The NFL on Thursday suspended three players for at least a full season and another for six games in the latest batch of penalties for violations of the league’s gambling policy.
Indianapolis Colts cornerback Isaiah Rodgers and defensive end Rashod Berry, along with free agent defensive end Demetrius Taylor, are all suspended indefinitely and must sit out at least the 2023 season before seeking reinstatement. All three were found to have bet on NFL games last season, the league said in a statement.
Tennessee Titans offensive tackle Nicholas Petit-Frere was also suspended for six games for placing bets at the team’s facility on non-NFL games.
The Colts announced later Thursday that they had waived both Rodgers and Berry.
“We have made the following roster moves as a consequence of the determination that these players violated the league’s gaming policy,” Colts general manager Chris Ballard said in a release. “The integrity of the game is of the utmost importance. As an organization, we will continue to educate our players, coaches and staff about the applicable policies and the significant consequences that can arise from violations.”
ESPN reported that an online sportsbook account used by Rodgers placed more than 100 bets, including at least one wager involving the Colts.
On June 5, the Colts confirmed in a statement that they were aware of an investigation into an unnamed player and would have no further comment. Rodgers posted a statement on Twitter later that day, saying he took “full responsibility” for his actions.
“I know I’ve made mistakes and I’m willing to do whatever it takes to fix the situation,” Rodgers wrote. “The last thing I ever wanted to do was be a distraction to the Colts organization, my coaches and my teammates. I’ve let people down that I care about.
“I made an error in judgment and I will work hard to make sure those errors are corrected throughout this process. It is an honor to play in the NFL and I have never taken it lightly. I am very sorry for everything this. .”
In a statement to ESPN, Petit-Frere apologized to “my family, coaches, teammates and Titans fans.”
“I have always strived to follow the rules in all phases of my life,” he said. “I did not knowingly break the rules. Even after attending a league presentation, I was unaware of the details of placing bets from a team facility.”
Earlier this offseason, five players were suspended for violating the league’s playing policies. On April 21, the league issued indefinite suspensions lasting through at least the 2023 season to three players found to have bet on NFL games: wide receiver Quintez Cephus and safety CJ Moore of the Detroit Lions and defensive end Shaka Toney of Washington Commanders. Lions wide receiver Jameson Williams and Stanley Berryhill were also banned for six games for sports betting that did not involve NFL teams. Cephus, Moore and Berryhill were later released by the Lions.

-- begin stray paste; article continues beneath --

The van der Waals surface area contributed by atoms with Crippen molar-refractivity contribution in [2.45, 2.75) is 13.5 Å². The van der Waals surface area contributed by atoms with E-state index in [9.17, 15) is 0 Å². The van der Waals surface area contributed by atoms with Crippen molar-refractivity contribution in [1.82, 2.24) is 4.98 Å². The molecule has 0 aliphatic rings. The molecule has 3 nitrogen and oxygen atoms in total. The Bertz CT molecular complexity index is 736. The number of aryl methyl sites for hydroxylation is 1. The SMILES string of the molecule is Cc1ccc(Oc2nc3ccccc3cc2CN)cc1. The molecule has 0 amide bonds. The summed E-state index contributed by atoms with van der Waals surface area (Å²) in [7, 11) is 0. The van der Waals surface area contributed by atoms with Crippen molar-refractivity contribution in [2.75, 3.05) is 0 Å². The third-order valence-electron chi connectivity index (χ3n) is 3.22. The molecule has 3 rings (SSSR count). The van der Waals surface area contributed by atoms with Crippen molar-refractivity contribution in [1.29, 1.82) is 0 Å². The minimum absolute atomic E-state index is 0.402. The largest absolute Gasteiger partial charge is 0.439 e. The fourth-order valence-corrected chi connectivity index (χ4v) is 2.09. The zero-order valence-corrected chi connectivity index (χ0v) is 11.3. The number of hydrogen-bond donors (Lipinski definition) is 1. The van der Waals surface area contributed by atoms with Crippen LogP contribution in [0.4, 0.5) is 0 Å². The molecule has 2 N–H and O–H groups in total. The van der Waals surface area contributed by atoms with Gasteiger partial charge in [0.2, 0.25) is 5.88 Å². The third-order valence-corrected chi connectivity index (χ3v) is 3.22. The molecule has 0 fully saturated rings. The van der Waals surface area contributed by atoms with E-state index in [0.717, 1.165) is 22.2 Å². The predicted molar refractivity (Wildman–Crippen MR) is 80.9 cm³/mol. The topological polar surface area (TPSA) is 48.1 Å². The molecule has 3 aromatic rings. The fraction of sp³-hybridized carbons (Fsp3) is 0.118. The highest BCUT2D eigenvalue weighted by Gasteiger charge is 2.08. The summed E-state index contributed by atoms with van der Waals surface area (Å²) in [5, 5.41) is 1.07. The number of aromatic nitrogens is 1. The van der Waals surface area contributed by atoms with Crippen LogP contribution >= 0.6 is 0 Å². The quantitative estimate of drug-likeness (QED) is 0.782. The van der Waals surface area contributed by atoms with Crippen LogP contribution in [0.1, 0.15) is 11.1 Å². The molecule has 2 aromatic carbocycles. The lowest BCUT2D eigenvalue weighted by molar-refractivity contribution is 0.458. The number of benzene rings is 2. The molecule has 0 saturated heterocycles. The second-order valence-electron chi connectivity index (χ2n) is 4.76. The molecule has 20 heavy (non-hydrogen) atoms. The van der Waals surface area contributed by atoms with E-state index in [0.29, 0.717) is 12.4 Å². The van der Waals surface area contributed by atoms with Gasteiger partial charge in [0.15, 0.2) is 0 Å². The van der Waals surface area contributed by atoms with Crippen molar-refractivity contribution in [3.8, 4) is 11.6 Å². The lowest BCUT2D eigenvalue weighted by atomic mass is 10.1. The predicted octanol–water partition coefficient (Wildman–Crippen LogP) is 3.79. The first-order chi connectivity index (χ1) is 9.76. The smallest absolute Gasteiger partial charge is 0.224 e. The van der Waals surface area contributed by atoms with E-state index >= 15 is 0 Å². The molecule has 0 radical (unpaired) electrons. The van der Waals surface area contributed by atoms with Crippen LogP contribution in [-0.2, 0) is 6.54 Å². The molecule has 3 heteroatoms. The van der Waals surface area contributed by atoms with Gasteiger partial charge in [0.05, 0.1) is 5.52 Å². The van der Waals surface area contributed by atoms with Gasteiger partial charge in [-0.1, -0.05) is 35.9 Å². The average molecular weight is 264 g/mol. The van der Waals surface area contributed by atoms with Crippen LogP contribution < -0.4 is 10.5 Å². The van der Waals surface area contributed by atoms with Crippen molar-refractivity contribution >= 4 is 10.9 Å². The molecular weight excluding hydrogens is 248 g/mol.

Wide receiver Calvin Ridley, a 2018 first-round pick of the Atlanta Falcons who recorded 90 catches and 1,374 receiving yards in 2020, was suspended all of last season for gambling on NFL games. He was dealt to the Jacksonville Jaguars at last year’s trade deadline, and the league officially reinstated him in March.
Rodgers, 25, first made a name for himself as a sixth-round pick with his work as a kick returner. After starting nine games last year, he was expected to play a key role in the Indianapolis secondary following the team’s decision to trade top cornerback Stephon Gilmore to the Dallas Cowboys. Now, first-year coach Shane Steichen and defensive coordinator Gus Bradley may have to count on second-round rookie Julius Brents to hold down a starting role on the outside.
Petit-Frere started all 16 games for the Titans last season as a third-round rookie out of Ohio State, and he had been set to hold the right tackle spot again this year.
What is the NFL’s gaming policy?
In June, the league began an effort to emphasize its playing policy regarding players. The six “key rules” outlined by NFL officials were:
- Don’t bet on the NFL;
- Do not gamble at your team facility while traveling to a road game or staying at a team hotel;
- Don’t let anyone bet for you;
- Do not share the team’s “inside information”;
- Do not enter a sportsbook during the NFL season;
- Don’t play daily fantasy football.
“It largely comes back to a couple of rules that have been around as long as anybody can remember,” Jeff Miller, the NFL’s executive vice president of communications, public affairs and policy, said in a conference call with reporters last week. “Don’t bet on the NFL. It’s not new because sports gambling is more accessible. It’s always been that way. And don’t bet when you’re at work, wherever work happens to be at that moment. It has been around for a long time.”
Follow USA TODAY Sports’ Michael Middlehurst-Schwartz on Twitter @MikeMSschwartz.